Health Commissioner Dr. Ashwin Vasan on Tuesday has apologized for the city’s dysfunctional rollout of monkeypox vaccinations, saying the city lacks the public health infrastructure and federal support to properly meet demand.
“Today shouldn’t have happened,” Vasan told Errol Louis on “Inside City Hall,” in reference to the city’s vaccination scheduling website going down on Tuesday less than a half hour after announcing more appointments were made available. “We apologize.”
“We’re working to develop really stable vaccine appointment infrastructure for the days and weeks ahead, and we’ll be making some announcements shortly about that,” Vasan added.
After the appointment website crashed, elected officials from across the city criticized the health department’s efforts to get New Yorkers vaccinated against monkeypox. Council members Erik Bottcher, Chi Ossé, and David Carr called for an oversight hearing. State Sen. Brad Hoylman, the only openly gay state senator until 2021, called the rollout “absolutely shambolic.”
The health commissioner said the country was unprepared for monkeypox to arrive despite it being endemic in West Africa. According to Vasan, the federal government’s focus was on bioterrorism implications, not public health.
“Which explains why we had such little supply of vaccine,” Vasan said, adding testing and treatment tools are lagging as a result.
“We certainly need a lot more vaccine and a lot more supply to get to the effected community that really is demanding their health and their human rights, as they should,” the health commissioner said.
The city and state are focusing on vaccinating gay, bisexual, and other men who have sex with men as the disease is primarily spreading in those communities.
As of Tuesday, the state reported 238 cases of orthopoxvirus, which the state Health Department calls “likely monkeypox” because of the symptoms and “rarity of all orthopoxviruses, generally.”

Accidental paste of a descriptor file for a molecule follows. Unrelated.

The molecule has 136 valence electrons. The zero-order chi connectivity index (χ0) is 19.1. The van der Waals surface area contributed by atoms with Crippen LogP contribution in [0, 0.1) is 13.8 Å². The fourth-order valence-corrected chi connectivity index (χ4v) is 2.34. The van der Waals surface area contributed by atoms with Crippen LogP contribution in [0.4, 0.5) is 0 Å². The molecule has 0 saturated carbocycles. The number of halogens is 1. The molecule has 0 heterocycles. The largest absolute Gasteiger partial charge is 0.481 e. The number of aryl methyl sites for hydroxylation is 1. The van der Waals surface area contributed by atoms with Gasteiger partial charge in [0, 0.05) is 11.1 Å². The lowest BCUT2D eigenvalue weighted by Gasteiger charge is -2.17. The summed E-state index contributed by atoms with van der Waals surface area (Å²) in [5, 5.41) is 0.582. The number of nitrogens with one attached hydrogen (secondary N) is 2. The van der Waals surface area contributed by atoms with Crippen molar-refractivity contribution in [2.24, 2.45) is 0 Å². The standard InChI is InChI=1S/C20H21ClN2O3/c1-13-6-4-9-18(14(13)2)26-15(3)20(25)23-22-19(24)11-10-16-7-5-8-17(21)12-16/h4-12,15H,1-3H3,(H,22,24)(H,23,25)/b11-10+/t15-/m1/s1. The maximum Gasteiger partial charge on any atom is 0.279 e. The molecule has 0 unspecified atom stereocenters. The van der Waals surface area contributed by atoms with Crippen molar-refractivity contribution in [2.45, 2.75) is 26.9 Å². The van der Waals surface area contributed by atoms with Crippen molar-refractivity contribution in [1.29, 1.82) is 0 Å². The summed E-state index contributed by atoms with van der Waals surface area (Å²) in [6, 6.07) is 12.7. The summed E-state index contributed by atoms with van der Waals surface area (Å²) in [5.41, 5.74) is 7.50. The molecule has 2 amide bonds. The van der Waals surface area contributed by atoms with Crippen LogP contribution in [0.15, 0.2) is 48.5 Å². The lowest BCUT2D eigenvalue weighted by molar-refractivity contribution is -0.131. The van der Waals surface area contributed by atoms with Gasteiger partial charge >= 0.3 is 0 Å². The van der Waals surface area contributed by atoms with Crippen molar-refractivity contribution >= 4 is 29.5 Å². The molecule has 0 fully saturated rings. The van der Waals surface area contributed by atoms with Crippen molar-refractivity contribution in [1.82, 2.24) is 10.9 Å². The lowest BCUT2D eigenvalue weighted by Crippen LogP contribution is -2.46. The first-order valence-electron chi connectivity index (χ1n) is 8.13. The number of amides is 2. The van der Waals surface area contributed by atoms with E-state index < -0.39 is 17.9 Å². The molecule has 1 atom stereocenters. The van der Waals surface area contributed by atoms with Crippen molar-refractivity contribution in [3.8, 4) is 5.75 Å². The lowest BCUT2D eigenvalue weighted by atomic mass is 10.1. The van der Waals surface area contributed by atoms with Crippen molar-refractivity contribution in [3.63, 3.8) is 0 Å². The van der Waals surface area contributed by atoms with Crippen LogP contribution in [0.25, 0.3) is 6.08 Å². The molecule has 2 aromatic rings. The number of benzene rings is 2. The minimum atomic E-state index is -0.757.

According to the federal Centers for Medicare and Medicaid services, the population of the United States spends over $4 trillion a year on health care. Only three cents of every dollar goes to public health infrastructure, Vasan said.
“Something fundamentally has to shift about that before we have the kind of public health infrastructure that is ready to respond on a dime in moments of urgency,” Vasan said, adding that the city had been successful in getting millions of New Yorkers vaccinated against COVID-19. “We can do it when we marshall the efforts and the resources.”
Rise in COVID-19 cases
Vasan also discussed the state of COVID-19’s spread in New York City, as cases rise with the prevalence of the BA.5 variant. He argued cases today are less likely to be severe than when the disease first emerged and compared the current rise in cases to the original Omicron variant surge this winter, in part due to vaccinations and treatments being widely available.
“We’re just at a different stage in this pandemic,” Vasan said. “We’re somewhere in between emergency response and endemicity.”
“I don’t know where we are in that journey, but I know that we’ve got a lot more at our disposal today than we did at the beginning,” the health commissioner added.